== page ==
Allison Brunner, MI

Senior Writer

Allison is an editor and writer who enjoys music, art, literature, food, and talking with strangers. Allison graduated as salutatorian of Pepperdine University with her BA in English Literature and minor in Humanities. She then earned her TEFL certificate in Barcelona and traveled extensively around Europe. She has worked in various editing-related capacities at several companies, including Sage Publications, Penguin Random House, John Wiley & Sons, Cydcor, and FP Horak.

As a Story Terrace writer, Allison interviews customers and turns their life stories into books. Get to know her better by reading her autobiographical anecdote below.

The Unfit Flower Girl

When I was four years old, my mother’s youngest sister, Aunt Terri, got married in a large church in Southern California. My cousin Danny, who had just turned five, was to be the ring bearer while I would be the flower girl. The whole family was excited for the big event, and I was thrilled to be playing a key role.

Donning my flowing, peach-colored dress on the day of the wedding, I felt ready for my big day. I remember Danny’s dad, my uncle Jerry, taking us both aside that morning before the ceremony began. He led us to the front of the church and showed us two quarters, discreetly taped to the ground, one on each side of the stage.

“If you do a good job as the ring bearer and flower girl, you’ll each earn a quarter,” he said. “But if one of you misbehaves, the other will get both quarters.” A very competitive child, I was certain that I would get at least one quarter if not both—Danny was always getting in trouble, so far as I’d seen, whereas I was rarely caught.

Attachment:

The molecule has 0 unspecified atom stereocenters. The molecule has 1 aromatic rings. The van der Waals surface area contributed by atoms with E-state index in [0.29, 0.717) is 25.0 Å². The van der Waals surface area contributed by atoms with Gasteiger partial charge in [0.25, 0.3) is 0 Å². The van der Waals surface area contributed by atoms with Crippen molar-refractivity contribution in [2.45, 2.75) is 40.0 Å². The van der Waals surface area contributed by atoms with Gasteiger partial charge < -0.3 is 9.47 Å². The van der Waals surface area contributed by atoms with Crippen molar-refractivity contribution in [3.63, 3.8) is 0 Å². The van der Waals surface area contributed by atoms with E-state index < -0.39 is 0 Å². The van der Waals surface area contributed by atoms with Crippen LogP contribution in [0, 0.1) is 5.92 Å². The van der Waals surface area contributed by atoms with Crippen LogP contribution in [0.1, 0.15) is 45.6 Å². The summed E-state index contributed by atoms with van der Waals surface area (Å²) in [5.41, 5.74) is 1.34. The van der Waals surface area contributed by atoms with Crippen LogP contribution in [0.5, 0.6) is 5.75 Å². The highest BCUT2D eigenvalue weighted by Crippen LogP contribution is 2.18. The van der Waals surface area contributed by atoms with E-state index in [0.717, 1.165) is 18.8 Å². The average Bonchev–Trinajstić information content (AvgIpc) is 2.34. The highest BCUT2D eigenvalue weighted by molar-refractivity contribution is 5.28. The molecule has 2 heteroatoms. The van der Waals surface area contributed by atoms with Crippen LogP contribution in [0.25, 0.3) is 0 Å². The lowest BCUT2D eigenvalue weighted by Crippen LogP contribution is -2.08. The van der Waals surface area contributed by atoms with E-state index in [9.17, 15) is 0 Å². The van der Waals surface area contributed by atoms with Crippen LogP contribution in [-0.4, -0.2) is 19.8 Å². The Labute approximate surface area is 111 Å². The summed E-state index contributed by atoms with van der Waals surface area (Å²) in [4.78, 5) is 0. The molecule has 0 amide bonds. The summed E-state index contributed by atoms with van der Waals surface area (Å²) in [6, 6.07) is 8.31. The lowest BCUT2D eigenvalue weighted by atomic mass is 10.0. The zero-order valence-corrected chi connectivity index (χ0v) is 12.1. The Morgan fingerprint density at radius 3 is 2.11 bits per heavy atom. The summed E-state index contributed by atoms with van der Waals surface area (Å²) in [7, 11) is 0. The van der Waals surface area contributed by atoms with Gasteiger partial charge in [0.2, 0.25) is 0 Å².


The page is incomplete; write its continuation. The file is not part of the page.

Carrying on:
Aunt Terri’s wedding, however, proved to be a revelation to me. Starting with my uncomfortable hairdo—my mom had carefully braided it only to have me complain and yank at it—and not ending at my displeasure at the itchy seams of what had previously seemed to be a dress fit for a princess, I walked down the aisle to stand at the back of the procession without incident.

I quickly became bored standing there, though—I could hardly see the couple getting married, and I was hungry to boot. So I walked down the steps of the stage and dropped my bouquet at the feet of my dad, who was sitting in the front row. He was visibly upset, but I ignored him and went back to my post.

Soon, though, my foot itched. I sat down to itch it and realized I’d prefer to sit with my very pregnant mother, who was also on stage. Stooped down behind a wooden pulpit she’d been standing at in preparation for her upcoming solo, she frantically gestured at me to go back to my place. I remember her whispering, “You get back there, Allison!” Unfazed, I decided to continue on, stubbornly crawling across the stage steps until I reached her. She quickly dispatched me to sit with my dad, which I did without delay, and Aunt Terri’s wedding went on without any further glitches.

Needless to say, Danny left $0.50 richer, and that was the first and only time I served as a flower girl.

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